By the time we made our way out through the crowds after 2-3 hours I was tired, thirsty, hungry and had to pee.  But time was not on our side as we had about one hour to make our way back to the Colosseum before meeting our bus.  Quickly we found a Metro entrance and took the train back, a rather easy task.  I noticed a "WC" sign which in Europe stands for "water closet" or public toilet and headed that way. The coin operated bathroom had a charge of 50 cents and was just one, large room so Clyde and I both went inside at the same time. I used the toilet while he used what looked like a urinal but we later realized that it was the sink.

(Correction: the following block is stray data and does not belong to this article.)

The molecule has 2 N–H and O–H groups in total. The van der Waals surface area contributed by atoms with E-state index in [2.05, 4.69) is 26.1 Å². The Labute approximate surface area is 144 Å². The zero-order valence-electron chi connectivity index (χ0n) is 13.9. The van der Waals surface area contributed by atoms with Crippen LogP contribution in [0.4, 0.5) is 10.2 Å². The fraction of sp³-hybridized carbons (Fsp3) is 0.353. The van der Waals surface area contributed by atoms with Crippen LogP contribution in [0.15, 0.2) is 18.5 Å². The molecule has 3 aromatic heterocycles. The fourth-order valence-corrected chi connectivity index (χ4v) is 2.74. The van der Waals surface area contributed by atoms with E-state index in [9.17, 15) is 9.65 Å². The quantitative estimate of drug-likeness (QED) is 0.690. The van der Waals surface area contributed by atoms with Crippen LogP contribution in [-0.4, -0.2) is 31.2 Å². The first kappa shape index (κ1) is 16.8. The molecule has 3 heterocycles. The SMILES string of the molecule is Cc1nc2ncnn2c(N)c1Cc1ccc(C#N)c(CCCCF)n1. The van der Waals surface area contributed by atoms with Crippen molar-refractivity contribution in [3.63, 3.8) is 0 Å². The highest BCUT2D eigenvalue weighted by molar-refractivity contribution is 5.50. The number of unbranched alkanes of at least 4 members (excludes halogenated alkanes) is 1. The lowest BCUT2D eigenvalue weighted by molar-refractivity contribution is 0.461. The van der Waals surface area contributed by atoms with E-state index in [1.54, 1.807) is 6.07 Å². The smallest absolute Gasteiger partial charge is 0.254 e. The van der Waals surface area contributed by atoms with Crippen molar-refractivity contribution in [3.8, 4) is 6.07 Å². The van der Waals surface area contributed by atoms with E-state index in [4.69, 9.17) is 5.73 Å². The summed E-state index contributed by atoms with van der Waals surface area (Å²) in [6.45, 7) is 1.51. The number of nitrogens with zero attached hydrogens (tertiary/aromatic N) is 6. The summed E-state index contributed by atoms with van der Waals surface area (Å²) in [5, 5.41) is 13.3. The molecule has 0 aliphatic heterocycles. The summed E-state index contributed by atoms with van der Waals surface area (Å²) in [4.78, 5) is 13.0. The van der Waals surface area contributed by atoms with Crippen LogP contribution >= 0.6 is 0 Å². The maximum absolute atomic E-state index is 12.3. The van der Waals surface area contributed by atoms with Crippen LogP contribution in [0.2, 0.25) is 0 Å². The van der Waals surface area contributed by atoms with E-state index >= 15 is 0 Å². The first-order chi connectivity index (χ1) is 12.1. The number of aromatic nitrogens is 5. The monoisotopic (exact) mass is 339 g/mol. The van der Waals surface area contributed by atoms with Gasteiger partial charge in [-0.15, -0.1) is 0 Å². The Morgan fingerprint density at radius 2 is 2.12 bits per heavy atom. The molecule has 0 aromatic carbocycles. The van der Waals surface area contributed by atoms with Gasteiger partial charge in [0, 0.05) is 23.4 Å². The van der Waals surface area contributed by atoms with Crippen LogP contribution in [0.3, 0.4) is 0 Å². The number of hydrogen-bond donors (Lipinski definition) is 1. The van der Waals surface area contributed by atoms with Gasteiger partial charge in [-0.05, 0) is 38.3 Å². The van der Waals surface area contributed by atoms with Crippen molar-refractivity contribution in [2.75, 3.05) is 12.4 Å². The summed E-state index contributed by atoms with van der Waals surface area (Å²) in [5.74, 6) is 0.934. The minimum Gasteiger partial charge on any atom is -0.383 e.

On our way out of the Metro station I spotted a hotdog vendor so we bought one hotdog to share along with a drink.  After a drink and a few bites of food we were ready to go again.  Right outside was the Colosseum and the Roman Forum.  With little time left we could only take pictures from outside as we didn't have time to go inside the Roman Forum.  Much of the outside seemed to be under construction also and wasn't too pretty to look at.  But we snapped a few photos while waiting for the bus ending our day in Rome. 

Next time Roman Forum,
Not enough time to see you on this trip!


They say that Rome wasn't buildt in a day and we certainly couldn't see it all in a day but had expected to see more than we did. But that just gives us reason to return again someday on our next trip to Europe.....along the gringo trail.